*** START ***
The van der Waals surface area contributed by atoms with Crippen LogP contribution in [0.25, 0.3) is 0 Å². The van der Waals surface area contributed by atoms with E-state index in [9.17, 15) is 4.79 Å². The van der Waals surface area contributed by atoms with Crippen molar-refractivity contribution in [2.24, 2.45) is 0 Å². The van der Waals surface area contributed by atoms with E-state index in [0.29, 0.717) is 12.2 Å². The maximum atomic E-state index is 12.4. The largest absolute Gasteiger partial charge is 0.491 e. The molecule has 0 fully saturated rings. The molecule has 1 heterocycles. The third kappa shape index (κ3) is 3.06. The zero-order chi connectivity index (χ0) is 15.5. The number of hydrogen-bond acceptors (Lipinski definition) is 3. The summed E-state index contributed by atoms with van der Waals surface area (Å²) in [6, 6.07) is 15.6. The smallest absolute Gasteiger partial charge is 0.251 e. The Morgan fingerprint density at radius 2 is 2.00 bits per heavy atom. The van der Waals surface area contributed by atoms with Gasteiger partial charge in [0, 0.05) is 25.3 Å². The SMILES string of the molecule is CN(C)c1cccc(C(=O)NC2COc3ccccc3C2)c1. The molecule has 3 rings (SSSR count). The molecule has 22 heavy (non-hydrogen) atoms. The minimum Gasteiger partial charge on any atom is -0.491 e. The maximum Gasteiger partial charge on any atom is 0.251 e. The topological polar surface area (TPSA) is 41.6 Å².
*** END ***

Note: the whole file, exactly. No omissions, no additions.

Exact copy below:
The van der Waals surface area contributed by atoms with Crippen LogP contribution in [0.25, 0.3) is 0 Å². The van der Waals surface area contributed by atoms with E-state index in [9.17, 15) is 4.79 Å². The van der Waals surface area contributed by atoms with Crippen molar-refractivity contribution in [2.24, 2.45) is 0 Å². The van der Waals surface area contributed by atoms with E-state index in [0.29, 0.717) is 12.2 Å². The maximum atomic E-state index is 12.4. The largest absolute Gasteiger partial charge is 0.491 e. The molecule has 0 fully saturated rings. The molecule has 1 heterocycles. The third kappa shape index (κ3) is 3.06. The zero-order chi connectivity index (χ0) is 15.5. The number of hydrogen-bond acceptors (Lipinski definition) is 3. The summed E-state index contributed by atoms with van der Waals surface area (Å²) in [6, 6.07) is 15.6. The smallest absolute Gasteiger partial charge is 0.251 e. The Morgan fingerprint density at radius 2 is 2.00 bits per heavy atom. The van der Waals surface area contributed by atoms with Gasteiger partial charge in [0, 0.05) is 25.3 Å². The SMILES string of the molecule is CN(C)c1cccc(C(=O)NC2COc3ccccc3C2)c1. The molecule has 3 rings (SSSR count). The molecule has 22 heavy (non-hydrogen) atoms. The minimum Gasteiger partial charge on any atom is -0.491 e. The maximum Gasteiger partial charge on any atom is 0.251 e. The topological polar surface area (TPSA) is 41.6 Å².